Abilene In a trip on Saturday to the north-central part of Kansas, Kansas University’s chancellor talked to an Abilene audience about new initiatives at KU, including a planned medical school campus in Salina.
Bernadette Gray-Little stayed mostly on common themes in her speech at the Dwight D. Eisenhower Museum and Library, talking about upcoming initiatives to improve student retention and graduation rates.
KU’s new four-year medical school campus in Salina drew the most questions from the audience, and Gray-Little said it would hopefully enroll its first class of eight students in 2011 or 2012. Eventually the campus would train 32 students full time.
“Ideally, that will increase the chances that they will stay here and practice in this area,” Gray-Little said.
The university will also soon undergo a series of efforts to improve student education, she said, including an early warning system that will alert officials when a student seems to be struggling academically, and a revision of KU’s general education requirements. Those haven’t been updated in 20 years, she said.
She also touched briefly on recent athletics news — though much of her talk was on academics, she told the audience that “there’s probably something else you’ve heard” about KU lately, too.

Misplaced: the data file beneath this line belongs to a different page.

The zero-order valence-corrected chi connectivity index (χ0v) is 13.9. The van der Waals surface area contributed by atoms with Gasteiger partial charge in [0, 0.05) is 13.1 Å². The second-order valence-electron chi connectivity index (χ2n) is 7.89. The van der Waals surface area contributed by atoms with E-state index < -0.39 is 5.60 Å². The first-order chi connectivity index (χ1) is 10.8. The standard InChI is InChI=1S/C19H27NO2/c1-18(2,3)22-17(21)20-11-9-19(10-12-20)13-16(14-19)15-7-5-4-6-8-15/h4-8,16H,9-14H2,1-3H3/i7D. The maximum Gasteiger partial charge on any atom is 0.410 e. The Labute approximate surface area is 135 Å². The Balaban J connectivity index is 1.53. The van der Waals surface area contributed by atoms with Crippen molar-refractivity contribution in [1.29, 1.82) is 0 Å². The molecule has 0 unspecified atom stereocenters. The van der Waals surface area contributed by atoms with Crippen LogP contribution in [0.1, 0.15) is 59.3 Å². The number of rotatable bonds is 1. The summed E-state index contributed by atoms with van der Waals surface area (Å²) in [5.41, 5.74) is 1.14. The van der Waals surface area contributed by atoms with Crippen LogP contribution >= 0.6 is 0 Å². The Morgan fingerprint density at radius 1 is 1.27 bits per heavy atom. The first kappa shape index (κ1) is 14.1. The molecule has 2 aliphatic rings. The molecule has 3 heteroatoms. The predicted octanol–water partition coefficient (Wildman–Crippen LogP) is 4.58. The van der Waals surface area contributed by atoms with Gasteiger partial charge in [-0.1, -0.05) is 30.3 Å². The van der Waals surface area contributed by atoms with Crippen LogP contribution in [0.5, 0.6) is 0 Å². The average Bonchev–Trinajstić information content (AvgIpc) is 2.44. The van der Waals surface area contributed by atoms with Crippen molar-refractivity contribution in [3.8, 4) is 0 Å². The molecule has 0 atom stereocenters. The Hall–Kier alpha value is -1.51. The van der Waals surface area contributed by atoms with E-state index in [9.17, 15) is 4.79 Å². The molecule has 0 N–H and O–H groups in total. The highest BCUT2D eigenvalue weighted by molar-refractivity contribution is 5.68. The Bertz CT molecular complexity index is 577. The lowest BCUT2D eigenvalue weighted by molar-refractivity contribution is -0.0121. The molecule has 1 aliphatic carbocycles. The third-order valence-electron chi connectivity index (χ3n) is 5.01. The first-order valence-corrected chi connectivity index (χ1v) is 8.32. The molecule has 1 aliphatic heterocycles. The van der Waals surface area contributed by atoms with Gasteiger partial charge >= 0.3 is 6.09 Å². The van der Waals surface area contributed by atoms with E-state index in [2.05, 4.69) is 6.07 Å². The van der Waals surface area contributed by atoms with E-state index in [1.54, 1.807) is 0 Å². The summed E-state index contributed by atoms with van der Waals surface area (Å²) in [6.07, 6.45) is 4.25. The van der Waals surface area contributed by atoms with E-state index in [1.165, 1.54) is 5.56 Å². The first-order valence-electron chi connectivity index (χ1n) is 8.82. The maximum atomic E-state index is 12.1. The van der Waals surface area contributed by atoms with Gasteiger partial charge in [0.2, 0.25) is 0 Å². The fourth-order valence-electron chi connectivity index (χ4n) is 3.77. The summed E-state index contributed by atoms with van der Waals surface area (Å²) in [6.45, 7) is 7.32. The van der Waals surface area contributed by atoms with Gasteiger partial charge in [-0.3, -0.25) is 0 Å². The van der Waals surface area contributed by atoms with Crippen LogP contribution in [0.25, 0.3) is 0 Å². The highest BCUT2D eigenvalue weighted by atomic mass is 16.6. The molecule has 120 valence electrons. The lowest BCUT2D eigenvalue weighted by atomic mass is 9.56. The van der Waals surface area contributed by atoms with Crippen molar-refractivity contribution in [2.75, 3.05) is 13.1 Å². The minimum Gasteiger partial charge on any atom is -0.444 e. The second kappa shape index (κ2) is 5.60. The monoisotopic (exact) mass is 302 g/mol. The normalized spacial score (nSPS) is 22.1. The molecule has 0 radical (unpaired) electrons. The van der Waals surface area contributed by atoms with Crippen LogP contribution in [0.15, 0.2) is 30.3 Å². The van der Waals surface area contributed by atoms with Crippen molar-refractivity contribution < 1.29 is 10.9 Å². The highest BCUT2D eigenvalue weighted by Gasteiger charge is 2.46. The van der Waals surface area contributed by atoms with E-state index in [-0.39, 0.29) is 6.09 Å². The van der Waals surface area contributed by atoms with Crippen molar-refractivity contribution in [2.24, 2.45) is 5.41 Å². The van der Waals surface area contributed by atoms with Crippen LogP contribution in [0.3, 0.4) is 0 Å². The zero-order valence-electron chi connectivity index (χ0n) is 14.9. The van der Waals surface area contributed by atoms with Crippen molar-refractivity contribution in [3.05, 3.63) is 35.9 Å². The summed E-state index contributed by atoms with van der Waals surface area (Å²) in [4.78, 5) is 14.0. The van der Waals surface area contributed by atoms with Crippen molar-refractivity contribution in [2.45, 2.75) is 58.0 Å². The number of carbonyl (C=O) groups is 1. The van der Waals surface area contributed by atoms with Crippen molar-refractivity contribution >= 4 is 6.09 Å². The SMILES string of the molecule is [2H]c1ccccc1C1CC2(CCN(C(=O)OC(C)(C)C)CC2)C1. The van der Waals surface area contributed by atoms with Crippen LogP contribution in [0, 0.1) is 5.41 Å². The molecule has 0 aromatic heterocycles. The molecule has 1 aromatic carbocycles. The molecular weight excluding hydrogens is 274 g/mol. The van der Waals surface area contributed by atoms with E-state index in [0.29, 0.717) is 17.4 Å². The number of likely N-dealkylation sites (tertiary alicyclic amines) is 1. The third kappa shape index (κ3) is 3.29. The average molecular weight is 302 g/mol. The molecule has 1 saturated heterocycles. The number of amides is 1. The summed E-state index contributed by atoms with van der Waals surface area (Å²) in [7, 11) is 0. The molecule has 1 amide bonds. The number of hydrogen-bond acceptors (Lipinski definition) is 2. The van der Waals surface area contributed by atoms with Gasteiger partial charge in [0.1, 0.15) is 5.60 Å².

“Some of the news was bad,” Gray-Little said. “I want to assure you that we are taking decisive action to restore confidence in our ticketing procedures.”
Some of the news, however, was good, she said, saying how she was pleased that KU and Kansas State University were able to work together to pursue their common interest in remaining in the Big 12 Conference.
“We collectively believe that joint participation in the Big 12 is important for Kansas,” she said.
Gray-Little said the events of the past few weeks had showed her the importance athletics plays in the state of Kansas.
“However, it is the academic mission of the university — the teaching and the research — that is the main focus of the university, and that will help Kansas grow and prosper,” she said.
Kansas State University does a better job of recruiting the western part of the state, she said, and she told the audience that KU planned to step up its recruiting efforts there.
She said KU had about 75 students from the Abilene area now.
“But I believe we can have more,” she said.
Dale Emig, and his wife, Clarice Gertson Emig, of Abilene, were among the about 30 in the audience who heard the chancellor speak. They said they were the second of four generations who had attended KU.
“It really is K-State territory,” Dale Emig said. “It’s good for her to come and represent KU, and I think she represented it favorably.”